Ball Dress

the attraction of modesty[Written back during 42nd’s second inauguration…] Well, it’s inaugural weekend here in Washington, D.C., and the city is just swarming with cowboy hats and security forces. I’m terribly excited to have been invited to the “Popular Vote Inaugural Ball,” sponsored by my lovely friends Molly, Jocelyn, and Bryan at a private location on Capitol Hill. Casual dresser that I am, I decided to consult my books to help figure out what to wear. The following is from Female Beauty, written by Mrs. A. Walker in 1840. Now where did I put my ostrich feathers?

1840: Ball Dress

The ball dress requires a union of beauty, elegance, lightness, and magnificence. All the resources of the toilet must be lavished upon it. No trivial embroidery or ornaments of gold or silver must glitter there: their place is supplied with pearls, diamonds and other jewels. . . .

For full ball dress: ~ white satin shoes; very beautiful open work silk stockings; satin slip trimmed with blonde; dress composed of the most magnificent materials, such as lace elegantly worked in colonades, with two rich flounces; figured blonde trimmed with blonde; similar materials plain but embroidered with variegated silks; the blonde trimmings raised up with flowers; trimmings formed of several bouquets of flowers, and raised by a bouquet on the knee; body ornamented with draperies of blonde, fastened on the shoulders by ornaments similar to those of the trimming (except the flowers, for nothing is in worse taste than wearing flowers on the shoulders); a bouquet at the side; head-dress of flowers, pearls, ostrich feathers or marabouts; jewels of pearl, amethyst, ruby, topez, chrysolite, or diamonds; scarf or shawl of blonde. . . .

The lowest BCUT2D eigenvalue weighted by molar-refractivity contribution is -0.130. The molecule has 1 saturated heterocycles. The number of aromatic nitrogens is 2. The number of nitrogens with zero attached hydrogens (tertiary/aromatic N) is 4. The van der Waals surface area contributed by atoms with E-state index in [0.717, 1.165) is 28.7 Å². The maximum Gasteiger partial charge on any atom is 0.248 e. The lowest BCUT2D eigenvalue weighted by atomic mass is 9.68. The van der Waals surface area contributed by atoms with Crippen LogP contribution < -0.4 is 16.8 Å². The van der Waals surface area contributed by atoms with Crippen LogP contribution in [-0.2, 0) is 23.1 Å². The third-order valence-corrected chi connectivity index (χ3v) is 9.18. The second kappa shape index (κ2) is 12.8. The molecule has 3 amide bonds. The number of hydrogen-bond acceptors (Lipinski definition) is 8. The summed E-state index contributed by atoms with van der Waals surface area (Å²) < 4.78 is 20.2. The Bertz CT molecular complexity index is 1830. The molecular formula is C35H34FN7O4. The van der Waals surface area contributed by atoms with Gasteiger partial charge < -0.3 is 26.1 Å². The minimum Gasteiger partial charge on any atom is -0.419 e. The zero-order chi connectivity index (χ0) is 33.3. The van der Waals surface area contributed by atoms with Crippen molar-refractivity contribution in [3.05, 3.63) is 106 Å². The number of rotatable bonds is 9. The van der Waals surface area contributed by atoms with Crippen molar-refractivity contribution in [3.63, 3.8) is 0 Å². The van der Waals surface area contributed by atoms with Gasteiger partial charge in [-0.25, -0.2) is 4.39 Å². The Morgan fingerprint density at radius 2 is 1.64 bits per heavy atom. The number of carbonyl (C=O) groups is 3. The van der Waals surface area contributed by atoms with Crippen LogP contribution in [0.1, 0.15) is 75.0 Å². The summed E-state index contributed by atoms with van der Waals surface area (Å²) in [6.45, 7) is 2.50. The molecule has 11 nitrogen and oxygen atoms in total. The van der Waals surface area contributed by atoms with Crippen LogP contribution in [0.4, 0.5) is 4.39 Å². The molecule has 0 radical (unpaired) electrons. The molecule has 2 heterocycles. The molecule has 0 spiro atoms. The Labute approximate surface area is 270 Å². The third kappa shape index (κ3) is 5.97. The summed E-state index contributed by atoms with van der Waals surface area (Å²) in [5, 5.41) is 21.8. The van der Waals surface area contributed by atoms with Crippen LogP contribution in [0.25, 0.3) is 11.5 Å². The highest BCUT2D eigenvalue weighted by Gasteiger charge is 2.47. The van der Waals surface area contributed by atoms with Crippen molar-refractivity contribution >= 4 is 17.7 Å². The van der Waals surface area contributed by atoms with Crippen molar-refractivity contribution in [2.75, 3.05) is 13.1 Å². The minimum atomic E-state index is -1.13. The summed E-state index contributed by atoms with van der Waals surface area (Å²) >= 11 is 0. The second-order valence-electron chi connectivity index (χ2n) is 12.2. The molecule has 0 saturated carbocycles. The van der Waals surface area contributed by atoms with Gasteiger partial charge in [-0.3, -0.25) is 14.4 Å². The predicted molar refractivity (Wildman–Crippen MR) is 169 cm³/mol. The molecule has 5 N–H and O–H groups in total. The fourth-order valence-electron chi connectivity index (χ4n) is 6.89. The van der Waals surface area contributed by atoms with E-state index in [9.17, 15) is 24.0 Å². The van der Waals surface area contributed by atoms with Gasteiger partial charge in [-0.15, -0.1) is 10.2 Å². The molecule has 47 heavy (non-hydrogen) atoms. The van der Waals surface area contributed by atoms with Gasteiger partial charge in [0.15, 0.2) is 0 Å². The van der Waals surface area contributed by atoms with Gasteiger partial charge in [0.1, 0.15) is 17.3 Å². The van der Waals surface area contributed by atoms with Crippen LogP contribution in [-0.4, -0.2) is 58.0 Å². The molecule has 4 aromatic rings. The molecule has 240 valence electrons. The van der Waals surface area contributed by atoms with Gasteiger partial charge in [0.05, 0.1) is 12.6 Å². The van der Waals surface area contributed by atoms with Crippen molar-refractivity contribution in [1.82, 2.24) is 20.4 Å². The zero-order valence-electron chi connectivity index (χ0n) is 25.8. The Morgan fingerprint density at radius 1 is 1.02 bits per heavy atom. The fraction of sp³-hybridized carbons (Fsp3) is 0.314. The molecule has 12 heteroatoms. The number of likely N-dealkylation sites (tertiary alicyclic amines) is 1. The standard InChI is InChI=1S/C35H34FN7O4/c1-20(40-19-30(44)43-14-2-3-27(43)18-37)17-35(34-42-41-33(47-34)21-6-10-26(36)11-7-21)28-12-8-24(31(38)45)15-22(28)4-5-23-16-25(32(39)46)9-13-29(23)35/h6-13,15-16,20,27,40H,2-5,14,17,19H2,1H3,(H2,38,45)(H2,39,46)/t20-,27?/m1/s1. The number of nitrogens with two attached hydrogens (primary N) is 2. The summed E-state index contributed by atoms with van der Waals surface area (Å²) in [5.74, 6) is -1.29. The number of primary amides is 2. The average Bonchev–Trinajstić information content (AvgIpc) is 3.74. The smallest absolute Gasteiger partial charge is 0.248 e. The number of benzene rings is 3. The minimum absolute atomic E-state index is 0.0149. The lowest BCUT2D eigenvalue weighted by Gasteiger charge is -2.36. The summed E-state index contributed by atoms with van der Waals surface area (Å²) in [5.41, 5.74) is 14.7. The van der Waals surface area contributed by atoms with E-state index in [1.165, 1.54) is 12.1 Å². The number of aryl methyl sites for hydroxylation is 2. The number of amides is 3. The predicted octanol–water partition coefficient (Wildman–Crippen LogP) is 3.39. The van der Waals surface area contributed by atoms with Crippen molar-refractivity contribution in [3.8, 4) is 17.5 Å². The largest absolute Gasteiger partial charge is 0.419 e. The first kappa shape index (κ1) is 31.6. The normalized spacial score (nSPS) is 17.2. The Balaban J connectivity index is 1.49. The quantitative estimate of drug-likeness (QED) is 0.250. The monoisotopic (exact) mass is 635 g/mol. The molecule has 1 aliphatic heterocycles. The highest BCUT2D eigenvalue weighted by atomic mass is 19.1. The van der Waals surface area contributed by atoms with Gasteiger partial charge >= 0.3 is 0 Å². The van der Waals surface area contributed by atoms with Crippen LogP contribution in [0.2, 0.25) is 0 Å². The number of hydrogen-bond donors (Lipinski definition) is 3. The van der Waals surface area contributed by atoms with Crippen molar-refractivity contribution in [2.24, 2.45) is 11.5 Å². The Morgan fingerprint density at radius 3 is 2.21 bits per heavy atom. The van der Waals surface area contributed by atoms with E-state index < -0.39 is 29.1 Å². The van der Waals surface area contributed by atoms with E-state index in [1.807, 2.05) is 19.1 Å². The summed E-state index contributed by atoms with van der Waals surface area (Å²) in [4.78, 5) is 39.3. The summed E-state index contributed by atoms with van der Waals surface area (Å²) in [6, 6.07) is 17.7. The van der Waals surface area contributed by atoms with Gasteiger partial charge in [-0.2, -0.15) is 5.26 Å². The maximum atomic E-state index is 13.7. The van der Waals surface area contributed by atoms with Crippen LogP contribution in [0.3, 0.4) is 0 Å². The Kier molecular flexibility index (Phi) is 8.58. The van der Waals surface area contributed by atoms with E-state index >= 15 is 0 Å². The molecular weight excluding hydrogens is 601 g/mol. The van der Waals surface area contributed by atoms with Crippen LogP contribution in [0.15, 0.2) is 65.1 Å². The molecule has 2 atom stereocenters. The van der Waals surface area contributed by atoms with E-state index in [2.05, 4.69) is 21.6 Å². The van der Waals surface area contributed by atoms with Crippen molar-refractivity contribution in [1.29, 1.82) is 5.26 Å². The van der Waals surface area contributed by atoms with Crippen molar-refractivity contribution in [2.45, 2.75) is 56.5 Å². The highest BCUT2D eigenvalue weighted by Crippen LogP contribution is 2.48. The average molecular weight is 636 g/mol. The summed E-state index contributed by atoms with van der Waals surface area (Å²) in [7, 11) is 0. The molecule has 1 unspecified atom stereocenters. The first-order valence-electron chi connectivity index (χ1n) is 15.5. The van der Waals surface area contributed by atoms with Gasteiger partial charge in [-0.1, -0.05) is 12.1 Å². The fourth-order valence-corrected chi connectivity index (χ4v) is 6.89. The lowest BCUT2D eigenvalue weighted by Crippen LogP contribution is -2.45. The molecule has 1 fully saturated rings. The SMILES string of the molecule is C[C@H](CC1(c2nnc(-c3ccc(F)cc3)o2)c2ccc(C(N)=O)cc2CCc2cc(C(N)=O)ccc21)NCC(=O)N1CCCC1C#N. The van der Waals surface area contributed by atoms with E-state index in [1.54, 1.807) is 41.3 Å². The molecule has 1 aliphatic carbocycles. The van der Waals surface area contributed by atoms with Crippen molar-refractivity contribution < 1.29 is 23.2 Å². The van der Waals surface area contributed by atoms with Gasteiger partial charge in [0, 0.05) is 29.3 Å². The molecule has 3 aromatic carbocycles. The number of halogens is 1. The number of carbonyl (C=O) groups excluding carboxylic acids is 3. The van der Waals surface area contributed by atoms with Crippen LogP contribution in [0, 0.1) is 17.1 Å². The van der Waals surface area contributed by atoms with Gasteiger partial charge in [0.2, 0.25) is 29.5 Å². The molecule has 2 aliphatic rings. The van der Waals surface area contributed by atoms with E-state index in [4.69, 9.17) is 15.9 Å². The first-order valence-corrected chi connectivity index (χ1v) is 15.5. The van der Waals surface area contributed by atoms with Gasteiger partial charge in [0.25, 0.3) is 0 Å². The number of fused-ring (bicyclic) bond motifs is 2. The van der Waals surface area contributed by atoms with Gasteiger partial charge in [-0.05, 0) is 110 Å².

It was formerly the custom to wear ball-dresses so low in front, as almost to amount to an indecent exposure of those charms which cease to be attractive when unblushingly obtruded. The fashion has changed, and the ball-room no longer presents a collection of semi-nude female figures.

Through a light tissue of tulle or gauze, the skin appears much whiter, more beautiful, and it conceals the perspiration and redness, which often streak the skin and the neck, in dancing. Besides the attraction of modesty, the most powerful charm that women possess, will make this simple fichu the most elegant part of dress.

Source: Walker, Mrs. A. Female Beauty, as Preserved and Improved by Regimen, Cleanliness and Dress. New York: Scofield and Voorhies, 1840.
~ pp. 355-57 ~